Thursday, August 6, 2009

Cross Site Scripting

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Cross Site Scripting (XSS)

Cross Site Scripting(XSS) is a flaw in a website that allows an attacker to insert malicious content onto the page returned from the web server. This is typically accomplished by constructing a URL that points to the target website (one that is vulnerable to cross-site scripting). The malicious link is designed to inject malicious commands or HTML that will be redirected back to the person clicking the link. The attacker then attempts to get a victim to click the link.

Let’s look at a phishing attack. A hacker, posing as the administrator of a popular site, sends you an email asking you to click on a link for some fictitious reason. The link is to a page with a cross-site scripting vulnerability. The page takes the name of a product as a parameter, and if the product is not found it returns back an error message saying that the product is not found:

This URL returns the following simplified HTML. Note the product name is sent back in the HTML:

<html><body>Could not find the product cellphone</body></html>

The attacker sends you a link instead that looks like this:<script>document

This URL returns the following HTML:

<html><body>Could not find the product

When a user clicks the link, it will open the target website and run the JavaScript in the victim’s browser causing the victim’s cookies to be sent to the attacker’s website.

At the other end, the hacker is waiting for these cookies to come across and then use them to login into the target website as the victim. [Source]

Cross-Site Scripting poses server application risks that include, but are not limited to, the following:

  • Users can unknowingly execute malicious scripts when viewing dynamically generated pages based on content provided by an attacker.

  • An attacker can take over the user session before the user's session cookie expires.

  • An attacker can connect users to a malicious server of the attacker's choice.

  • An attacker who can convince a user to access a URL supplied by the attacker could cause script or HTML of the attacker's choice to be executed in the user's browser. Using this technique, an attacker can take actions with the privileges of the user who accessed the URL, such as issuing queries on the underlying SQL databases and viewing the results and to exploit the known faulty implementations on the target system. [Source]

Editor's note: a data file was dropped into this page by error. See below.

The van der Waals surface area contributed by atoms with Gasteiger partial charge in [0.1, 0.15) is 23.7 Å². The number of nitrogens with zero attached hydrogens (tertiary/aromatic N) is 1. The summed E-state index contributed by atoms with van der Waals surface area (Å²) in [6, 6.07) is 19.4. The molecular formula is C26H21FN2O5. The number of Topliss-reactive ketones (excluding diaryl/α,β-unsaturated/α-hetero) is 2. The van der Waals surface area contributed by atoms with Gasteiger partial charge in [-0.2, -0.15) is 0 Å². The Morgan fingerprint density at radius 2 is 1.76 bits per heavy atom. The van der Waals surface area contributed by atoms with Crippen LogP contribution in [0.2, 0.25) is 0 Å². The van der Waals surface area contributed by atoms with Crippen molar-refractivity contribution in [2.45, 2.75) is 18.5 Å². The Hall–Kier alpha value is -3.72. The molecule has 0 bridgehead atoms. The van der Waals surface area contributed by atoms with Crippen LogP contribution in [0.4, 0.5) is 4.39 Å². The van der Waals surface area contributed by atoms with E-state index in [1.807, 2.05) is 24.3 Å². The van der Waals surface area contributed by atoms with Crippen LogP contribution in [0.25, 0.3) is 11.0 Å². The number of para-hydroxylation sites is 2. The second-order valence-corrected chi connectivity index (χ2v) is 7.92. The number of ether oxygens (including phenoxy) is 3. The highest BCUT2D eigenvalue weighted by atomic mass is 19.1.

• More on XSS (Cross Site Scripting)

    1. XSS (Cross Site Scripting) Prevention Cheat Sheet - XSS Prevention Rules etc

    2. Below link contains FAQs about Cross Site Scripting like What is Cross Site Scripting?, What are the threats of Cross Site Scripting?, How common are CSS/XSS holes?, What can I do to protect myself as a user? etc

    3. The Anatomy of Cross Site Scripting: Anatomy, Discovery, Attack, Exploitation

    4. Full explanation – the cross-site scripting technique, its Scope and feasibility, ways to perform (traditional) CSS attacks, Securing a site against CSS attacks, How to check if your site is protected from CSS etc.

    5. Fun Cross Site Scripting Example

    6. Below link includes - What is Cross Site Scripting?, The repercussions of XSS, A practical example of XSS on a test site etc.

    7. XSS (Cross Site Scripting) Cheat Sheet
    Esp: for filter evasion

    8. Includes Description of Cross-site scripting Vulnerabilities, How to Avoid Cross-site scripting Vulnerabilities, How to Review Code for Cross-site scripting Vulnerabilities
    Testing for Cross site scripting

    9. Below link shows how you can help protect your ASP.NET applications from cross-site scripting attacks by using proper input validation techniques and by encoding the output.
    How To: Prevent Cross-Site Scripting in ASP.NET

    10. Google XSS Vulnerability - The recent cross-site scripting (XSS) vulnerability discovered in Google perfectly illustrates why character encoding matters

    11. Cross-site scripting: are your web applications vulnerable? - Includes Introduction to Cross-site scripting, an advanced cross-site scripting attack, Prevention etc (Please look under White Papers)

    12. Cross Site Scripting - Understanding the vulnerability and payload

    Also See:

    Cookie Testing
    SQL Injection